Text: G. Richard Thompson, “Current Poe Studies,” Poe Studies, December 1972, Vol. V, No. 2, 5:63


[page 63, column 2:]

Current Poe Studies

A meeting will be held this month at the Modern Language Association national meeting on Saturday, December 30, in New York to discuss the feasibility of a new international association of Poe scholars. The meeting will feature talks by the president of the Baltimore Poe Society and past president of the Melville Society of America, proposals emerging from this meeting will be reported on in the next issue of Poe Studies. The friends of the Edgar Allan Poe Museum in Richmond sponsored a lecture on “Poe’s ‘Beautiful Woman’ as Symbol: A New Reading of Ligeia and Related Poems” by Professor T. Edward Crawley (Hampden-Sydney College) November 29. The Bronx Poe Center at the Grand Concourse and Kingsbridge Road, under the joint sponsorship of the Bronx Community College of the City University of New York and the Bronx Council on the Arts, was dedicated May 11.

Recently Published

Papers on Poe: Essays in Honor of John Ward Ostrom, edited by Richard P. Veler (Springfield, Ohio: Chantry Music Press at Wittenberg University, 1972) collects seventeen essays on Poe along with an introductory tribute to Professor Ostrom, editor of Poe’s Letters. ( This volume is reviewed in the present issue of Poe Studies.) Jean Alexander’s Affidavits of Genius: Edgar Allan Poe and the French Critics, 1847-1924 (Port Washington, New York: Kennikat Press, 1971) collects seventeen essays from Forgues to Valery, with a sixty-nine page introduction by Alexander. Andre Karatson’s Edgar Allan Poe et le groupe des ecrivains du “Nyugat” en Hongrie studies another aspect of Poe’s impact on foreign writers. W. T. Bandy’s Edgar Allan Poe: Seven, Tales, with a French translation and prefatory essay by Charles Baudelaire (New York: Schocken, 1971) prints English and French texts side by side (reviewed in the present issue of Poe Studies). Stuart Levine’s Edgar Poe: Seer and Craftsman (Deland, Florida: Everett/Edwards, 1972), noticed in PN, 3 (1970), 23, as forthcoming, was published last month. Daniel Hoffman’s Poe Poe Poe Poe Poe Poe Poe (Garden City, New York: Doubleday, 1972) records Hoffman’s varied responses to the enigma of Poe. David Halliburton’s as yet not received Edgar Allan Poe: A Phenomenological View has just been published by Princeton University Press.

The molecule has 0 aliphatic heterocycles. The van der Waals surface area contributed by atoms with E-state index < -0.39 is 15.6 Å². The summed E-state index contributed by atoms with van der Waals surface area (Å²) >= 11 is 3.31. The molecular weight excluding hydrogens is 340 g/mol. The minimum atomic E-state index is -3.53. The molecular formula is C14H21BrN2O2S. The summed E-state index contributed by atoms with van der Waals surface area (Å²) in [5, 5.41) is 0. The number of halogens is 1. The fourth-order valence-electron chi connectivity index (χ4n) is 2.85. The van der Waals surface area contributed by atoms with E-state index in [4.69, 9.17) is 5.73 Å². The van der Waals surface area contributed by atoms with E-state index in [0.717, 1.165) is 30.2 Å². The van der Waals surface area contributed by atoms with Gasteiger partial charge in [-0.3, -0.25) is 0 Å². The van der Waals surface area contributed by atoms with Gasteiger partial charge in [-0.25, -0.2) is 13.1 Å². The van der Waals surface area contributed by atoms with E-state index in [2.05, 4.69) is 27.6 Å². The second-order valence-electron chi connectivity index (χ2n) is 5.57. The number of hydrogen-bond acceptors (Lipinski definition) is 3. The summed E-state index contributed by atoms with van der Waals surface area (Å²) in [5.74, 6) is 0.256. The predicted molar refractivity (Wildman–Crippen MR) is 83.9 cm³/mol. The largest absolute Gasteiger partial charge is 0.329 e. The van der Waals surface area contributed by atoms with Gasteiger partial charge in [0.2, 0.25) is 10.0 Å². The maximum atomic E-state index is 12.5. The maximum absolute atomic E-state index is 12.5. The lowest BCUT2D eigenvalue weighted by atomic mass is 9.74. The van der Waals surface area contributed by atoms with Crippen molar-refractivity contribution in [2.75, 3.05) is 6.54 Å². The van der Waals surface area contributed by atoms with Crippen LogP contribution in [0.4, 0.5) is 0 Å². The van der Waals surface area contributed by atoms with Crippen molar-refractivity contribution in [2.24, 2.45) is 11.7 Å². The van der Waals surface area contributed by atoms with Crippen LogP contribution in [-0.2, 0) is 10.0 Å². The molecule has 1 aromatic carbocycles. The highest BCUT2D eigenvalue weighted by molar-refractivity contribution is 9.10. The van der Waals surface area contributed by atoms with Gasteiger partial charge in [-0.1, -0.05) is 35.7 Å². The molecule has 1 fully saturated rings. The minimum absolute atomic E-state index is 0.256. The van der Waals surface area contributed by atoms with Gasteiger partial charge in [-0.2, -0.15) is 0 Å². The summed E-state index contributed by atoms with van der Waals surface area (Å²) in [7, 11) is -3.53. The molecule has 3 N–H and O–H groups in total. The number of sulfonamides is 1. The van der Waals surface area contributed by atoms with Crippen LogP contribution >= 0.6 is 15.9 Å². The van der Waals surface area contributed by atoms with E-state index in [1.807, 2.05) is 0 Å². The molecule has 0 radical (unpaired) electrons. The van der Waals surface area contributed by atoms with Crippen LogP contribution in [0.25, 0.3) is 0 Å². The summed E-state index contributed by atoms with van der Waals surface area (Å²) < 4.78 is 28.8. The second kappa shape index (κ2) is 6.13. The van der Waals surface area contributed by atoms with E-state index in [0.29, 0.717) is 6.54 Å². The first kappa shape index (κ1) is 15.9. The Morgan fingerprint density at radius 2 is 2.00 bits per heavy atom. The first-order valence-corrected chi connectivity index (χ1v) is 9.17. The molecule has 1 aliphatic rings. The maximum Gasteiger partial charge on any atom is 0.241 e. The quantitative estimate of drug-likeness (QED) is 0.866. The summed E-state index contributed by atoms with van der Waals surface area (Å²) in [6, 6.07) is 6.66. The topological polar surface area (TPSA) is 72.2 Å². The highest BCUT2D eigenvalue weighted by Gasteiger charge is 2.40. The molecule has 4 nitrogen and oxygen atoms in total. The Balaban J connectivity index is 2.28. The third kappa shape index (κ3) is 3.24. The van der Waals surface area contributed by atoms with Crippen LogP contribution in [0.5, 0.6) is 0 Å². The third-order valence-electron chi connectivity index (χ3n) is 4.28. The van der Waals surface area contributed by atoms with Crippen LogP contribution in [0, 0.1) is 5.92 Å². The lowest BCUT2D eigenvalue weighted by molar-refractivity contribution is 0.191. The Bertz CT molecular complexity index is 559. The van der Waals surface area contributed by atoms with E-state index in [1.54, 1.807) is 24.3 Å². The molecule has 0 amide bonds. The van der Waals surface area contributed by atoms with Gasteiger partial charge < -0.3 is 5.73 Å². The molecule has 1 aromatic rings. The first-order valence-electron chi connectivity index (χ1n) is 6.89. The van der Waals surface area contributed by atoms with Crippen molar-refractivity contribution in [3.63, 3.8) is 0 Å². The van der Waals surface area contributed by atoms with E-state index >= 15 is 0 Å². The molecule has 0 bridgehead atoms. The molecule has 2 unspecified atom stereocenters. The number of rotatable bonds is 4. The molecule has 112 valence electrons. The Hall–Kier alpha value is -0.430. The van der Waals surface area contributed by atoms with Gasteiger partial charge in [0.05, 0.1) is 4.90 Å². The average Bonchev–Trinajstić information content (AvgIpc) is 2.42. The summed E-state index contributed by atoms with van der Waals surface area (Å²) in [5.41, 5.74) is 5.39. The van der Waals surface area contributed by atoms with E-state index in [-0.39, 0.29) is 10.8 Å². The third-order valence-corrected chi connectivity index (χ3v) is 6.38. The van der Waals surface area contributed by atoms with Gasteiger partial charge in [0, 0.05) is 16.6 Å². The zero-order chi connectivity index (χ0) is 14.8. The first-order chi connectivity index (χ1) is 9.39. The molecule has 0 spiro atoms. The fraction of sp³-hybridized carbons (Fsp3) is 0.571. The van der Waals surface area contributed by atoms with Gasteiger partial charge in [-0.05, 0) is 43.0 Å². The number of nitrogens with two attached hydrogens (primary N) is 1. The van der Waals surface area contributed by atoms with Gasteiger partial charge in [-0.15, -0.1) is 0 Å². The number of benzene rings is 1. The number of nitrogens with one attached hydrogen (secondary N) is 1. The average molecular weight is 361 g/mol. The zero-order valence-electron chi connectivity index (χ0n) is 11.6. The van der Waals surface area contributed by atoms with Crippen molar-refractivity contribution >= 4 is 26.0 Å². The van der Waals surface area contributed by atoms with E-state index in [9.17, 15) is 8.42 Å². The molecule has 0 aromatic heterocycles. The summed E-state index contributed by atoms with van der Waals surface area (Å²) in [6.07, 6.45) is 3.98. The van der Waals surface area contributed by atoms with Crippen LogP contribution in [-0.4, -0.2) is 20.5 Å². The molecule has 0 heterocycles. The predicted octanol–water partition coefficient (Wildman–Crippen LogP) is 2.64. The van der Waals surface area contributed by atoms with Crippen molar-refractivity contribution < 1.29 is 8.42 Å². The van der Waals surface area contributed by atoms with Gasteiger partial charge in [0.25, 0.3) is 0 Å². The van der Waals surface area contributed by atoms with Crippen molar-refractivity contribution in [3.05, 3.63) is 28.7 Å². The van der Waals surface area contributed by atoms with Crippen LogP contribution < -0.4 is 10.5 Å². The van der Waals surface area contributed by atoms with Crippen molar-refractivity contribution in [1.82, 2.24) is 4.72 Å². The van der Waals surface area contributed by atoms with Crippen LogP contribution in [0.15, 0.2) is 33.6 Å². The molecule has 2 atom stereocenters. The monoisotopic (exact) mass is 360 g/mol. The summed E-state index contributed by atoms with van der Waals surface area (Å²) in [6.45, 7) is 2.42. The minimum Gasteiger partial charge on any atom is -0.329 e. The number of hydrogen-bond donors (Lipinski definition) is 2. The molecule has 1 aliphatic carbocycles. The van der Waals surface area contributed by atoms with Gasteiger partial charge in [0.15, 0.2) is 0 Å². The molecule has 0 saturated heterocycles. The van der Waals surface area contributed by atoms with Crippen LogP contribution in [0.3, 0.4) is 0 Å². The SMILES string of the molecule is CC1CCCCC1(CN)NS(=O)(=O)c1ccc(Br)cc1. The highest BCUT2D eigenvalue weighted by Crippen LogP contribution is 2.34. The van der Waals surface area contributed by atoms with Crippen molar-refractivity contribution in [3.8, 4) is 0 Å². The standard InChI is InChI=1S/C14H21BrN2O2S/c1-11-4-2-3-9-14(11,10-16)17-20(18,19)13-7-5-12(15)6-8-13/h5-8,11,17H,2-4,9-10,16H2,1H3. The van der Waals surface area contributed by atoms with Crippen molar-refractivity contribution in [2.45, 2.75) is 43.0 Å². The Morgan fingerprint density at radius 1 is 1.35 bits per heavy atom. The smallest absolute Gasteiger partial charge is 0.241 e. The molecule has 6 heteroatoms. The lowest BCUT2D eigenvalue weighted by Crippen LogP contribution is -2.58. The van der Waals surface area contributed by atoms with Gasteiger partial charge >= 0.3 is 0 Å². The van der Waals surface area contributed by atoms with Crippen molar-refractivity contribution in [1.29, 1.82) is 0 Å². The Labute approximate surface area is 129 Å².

In January Duke University Press will publish Poe in Northlight: Scandinavian Response to His Life and Work by Carl L. Anderson. In April the University of Wisconsin Press will publish Poe’s Fiction: Romantic Irony in the Gothic Tales by G. R. Thompson. Bobbs-Merrill is planning a one-volume anthology of Poe’s complete fiction, fully annotated, under the editorship of Stuart Levine. Joseph V. Ridgely is preparing a new edition of Arthur Gordon Pym for the Garrett Press series in “American Fiction, 1774-1860.” Pym will be the first of a series of extensively annotated editions, each of which will contain an introduction, a textual note, a photo-facsimile of the first edition, and extensive textual and explanatory notes. Claude Richard has completely re-edited and greatly expanded the Poe volume in the prestigious Pleiade series (Paris: Gallimard). This new, two-volume edition has, besides a number of new translations, exhaustive notes and commentary. Date of publication as yet uncertain, though possibly early next year.

New Journals

Three new journals hospitable to Poe studies have been inaugurated. The Journal of American Humor, edited by H. James Clark (Wisconsin), plans a special issue devoted to Poe’s comic works. Studies in American Fiction, edited by James Nagel (Northeastern), begins publication in the spring of 1973. The Mystery & Detection Annual, edited by Donald K. Adams (Occidental), contains in its first issue four Poe articles.


Associated Article(s) and Related Material:

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